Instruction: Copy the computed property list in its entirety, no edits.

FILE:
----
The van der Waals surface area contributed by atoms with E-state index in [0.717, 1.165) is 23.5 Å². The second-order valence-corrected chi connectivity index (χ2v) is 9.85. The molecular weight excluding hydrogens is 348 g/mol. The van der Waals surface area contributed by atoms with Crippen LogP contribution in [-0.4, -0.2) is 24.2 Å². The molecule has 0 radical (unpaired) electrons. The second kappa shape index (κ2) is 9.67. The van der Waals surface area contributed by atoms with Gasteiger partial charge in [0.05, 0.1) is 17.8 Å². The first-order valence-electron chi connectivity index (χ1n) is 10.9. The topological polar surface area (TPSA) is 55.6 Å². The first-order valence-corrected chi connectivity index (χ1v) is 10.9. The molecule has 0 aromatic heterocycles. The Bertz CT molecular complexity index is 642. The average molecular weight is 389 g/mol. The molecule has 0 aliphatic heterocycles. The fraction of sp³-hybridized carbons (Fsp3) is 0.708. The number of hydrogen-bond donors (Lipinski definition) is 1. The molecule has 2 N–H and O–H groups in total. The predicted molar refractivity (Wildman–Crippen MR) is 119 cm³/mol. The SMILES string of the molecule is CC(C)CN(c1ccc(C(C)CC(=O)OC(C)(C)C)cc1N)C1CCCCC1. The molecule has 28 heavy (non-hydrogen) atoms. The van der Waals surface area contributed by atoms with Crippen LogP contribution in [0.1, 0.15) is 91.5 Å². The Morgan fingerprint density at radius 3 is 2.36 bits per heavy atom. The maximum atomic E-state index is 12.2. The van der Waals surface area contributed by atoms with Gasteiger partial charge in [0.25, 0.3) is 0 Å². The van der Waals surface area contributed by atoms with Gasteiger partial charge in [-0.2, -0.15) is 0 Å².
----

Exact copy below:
The van der Waals surface area contributed by atoms with E-state index in [0.717, 1.165) is 23.5 Å². The second-order valence-corrected chi connectivity index (χ2v) is 9.85. The molecular weight excluding hydrogens is 348 g/mol. The van der Waals surface area contributed by atoms with Crippen LogP contribution in [-0.4, -0.2) is 24.2 Å². The molecule has 0 radical (unpaired) electrons. The second kappa shape index (κ2) is 9.67. The van der Waals surface area contributed by atoms with Gasteiger partial charge in [0.05, 0.1) is 17.8 Å². The first-order valence-electron chi connectivity index (χ1n) is 10.9. The topological polar surface area (TPSA) is 55.6 Å². The first-order valence-corrected chi connectivity index (χ1v) is 10.9. The molecule has 0 aromatic heterocycles. The Bertz CT molecular complexity index is 642. The average molecular weight is 389 g/mol. The molecule has 0 aliphatic heterocycles. The fraction of sp³-hybridized carbons (Fsp3) is 0.708. The number of hydrogen-bond donors (Lipinski definition) is 1. The molecule has 2 N–H and O–H groups in total. The predicted molar refractivity (Wildman–Crippen MR) is 119 cm³/mol. The SMILES string of the molecule is CC(C)CN(c1ccc(C(C)CC(=O)OC(C)(C)C)cc1N)C1CCCCC1. The molecule has 28 heavy (non-hydrogen) atoms. The van der Waals surface area contributed by atoms with Crippen LogP contribution in [0.1, 0.15) is 91.5 Å². The Morgan fingerprint density at radius 3 is 2.36 bits per heavy atom. The maximum atomic E-state index is 12.2. The van der Waals surface area contributed by atoms with Gasteiger partial charge in [0.25, 0.3) is 0 Å². The van der Waals surface area contributed by atoms with Gasteiger partial charge in [-0.2, -0.15) is 0 Å².